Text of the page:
Does the protein p16 have predictive value in helping/enabling us to personalise how much chemo-radiotherapy to give individual anal cancer patients?
Anal Cancer is increasingly common and now affects 1,200 patients a year in the UK. Currently all patients are treated in a standard fashion, using a combination of chemotherapy and radiotherapy. Although this gives 3-year disease free survival of over 70%, some patients cannot tolerate this treatment while others are not cured by it. Therefore, both improved predictive markers and treatments are urgently required. This project aims to improve our prediction of response to treatment allowing personalisation of treatment.
Does the level of a specific protein predict the effectiveness of radiotherapy in rectal cancer? Also, will altering the level of this protein improve response to radiotherapy?
Chemo- and radiotherapy (or CRT) is commonly used in rectal cancer before surgery. Some patients respond well to this treatment and have a “complete response”. However, this preferred outcome is at one end of a spectrum of response and all patients are at potential risk of side effects. Patients who respond well to radiotherapy have better outcomes and a wider range of subsequent management options available. We do not currently know why there is this difference in response, and predicting response is not yet possible.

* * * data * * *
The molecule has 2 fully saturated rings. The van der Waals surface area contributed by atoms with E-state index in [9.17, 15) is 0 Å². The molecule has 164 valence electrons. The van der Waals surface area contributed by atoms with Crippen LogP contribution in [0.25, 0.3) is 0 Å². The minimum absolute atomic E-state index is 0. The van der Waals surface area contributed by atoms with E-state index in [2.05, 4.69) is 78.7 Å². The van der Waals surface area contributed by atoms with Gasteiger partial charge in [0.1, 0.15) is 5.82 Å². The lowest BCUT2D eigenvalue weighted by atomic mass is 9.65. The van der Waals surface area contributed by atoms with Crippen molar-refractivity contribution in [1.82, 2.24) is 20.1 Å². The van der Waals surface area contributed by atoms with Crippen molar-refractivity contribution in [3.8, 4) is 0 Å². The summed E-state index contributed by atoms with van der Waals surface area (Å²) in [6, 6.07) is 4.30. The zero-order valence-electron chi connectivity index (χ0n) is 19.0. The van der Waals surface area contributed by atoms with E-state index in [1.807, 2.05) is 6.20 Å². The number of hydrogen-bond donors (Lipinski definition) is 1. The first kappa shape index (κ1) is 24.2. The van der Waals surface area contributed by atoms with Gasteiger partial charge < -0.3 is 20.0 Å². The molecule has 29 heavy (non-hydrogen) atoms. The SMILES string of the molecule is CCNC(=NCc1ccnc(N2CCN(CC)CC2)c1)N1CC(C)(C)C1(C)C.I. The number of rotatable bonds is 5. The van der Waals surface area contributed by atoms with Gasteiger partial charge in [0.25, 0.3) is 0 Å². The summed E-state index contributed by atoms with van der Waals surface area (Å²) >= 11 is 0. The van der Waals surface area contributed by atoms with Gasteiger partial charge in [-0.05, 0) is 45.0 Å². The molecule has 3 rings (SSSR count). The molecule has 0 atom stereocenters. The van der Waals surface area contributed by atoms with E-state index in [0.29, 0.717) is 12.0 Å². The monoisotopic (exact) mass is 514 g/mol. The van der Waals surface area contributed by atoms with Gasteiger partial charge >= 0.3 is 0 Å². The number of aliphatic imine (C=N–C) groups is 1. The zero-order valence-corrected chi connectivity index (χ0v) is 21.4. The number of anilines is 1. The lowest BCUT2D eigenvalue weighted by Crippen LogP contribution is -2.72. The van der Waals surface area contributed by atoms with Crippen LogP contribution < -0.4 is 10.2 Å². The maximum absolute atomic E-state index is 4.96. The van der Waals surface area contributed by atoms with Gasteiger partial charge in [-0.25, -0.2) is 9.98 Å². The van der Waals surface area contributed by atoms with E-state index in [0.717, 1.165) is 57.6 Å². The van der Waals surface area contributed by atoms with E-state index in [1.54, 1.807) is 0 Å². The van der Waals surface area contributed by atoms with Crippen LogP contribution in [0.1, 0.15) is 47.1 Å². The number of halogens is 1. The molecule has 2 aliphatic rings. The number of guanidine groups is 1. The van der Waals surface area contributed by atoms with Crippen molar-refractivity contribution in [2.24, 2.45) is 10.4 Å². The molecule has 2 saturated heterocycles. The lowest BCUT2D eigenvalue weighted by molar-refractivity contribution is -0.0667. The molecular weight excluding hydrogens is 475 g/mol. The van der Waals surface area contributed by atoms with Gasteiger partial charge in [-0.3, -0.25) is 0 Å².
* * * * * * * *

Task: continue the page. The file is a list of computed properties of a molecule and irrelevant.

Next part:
Developing a new assessment tool (for eventual worldwide use) to evaluate the impact of medical and surgical treatments for those Crohn’s Disease patients who develop fistulae
In the UK up to 100,000 people have Crohn’s Disease, with between 3,000 and 6,000 new cases a year. One in three Crohn’s patients can develop an anal fistula (an abnormal channel between the inside of the bottom and the outside skin). The causes are not completely known and the condition is hard to treat; its effects on patients’ psychosocial wellbeing are immense. We have done a lot of work looking at causes and treatments. We now want to create an assessment tool to help both doctors and patients by evaluating the medical problem and the quality of life of those who have fistulas. We will also use this tool to check the impact of medical and surgical treatments.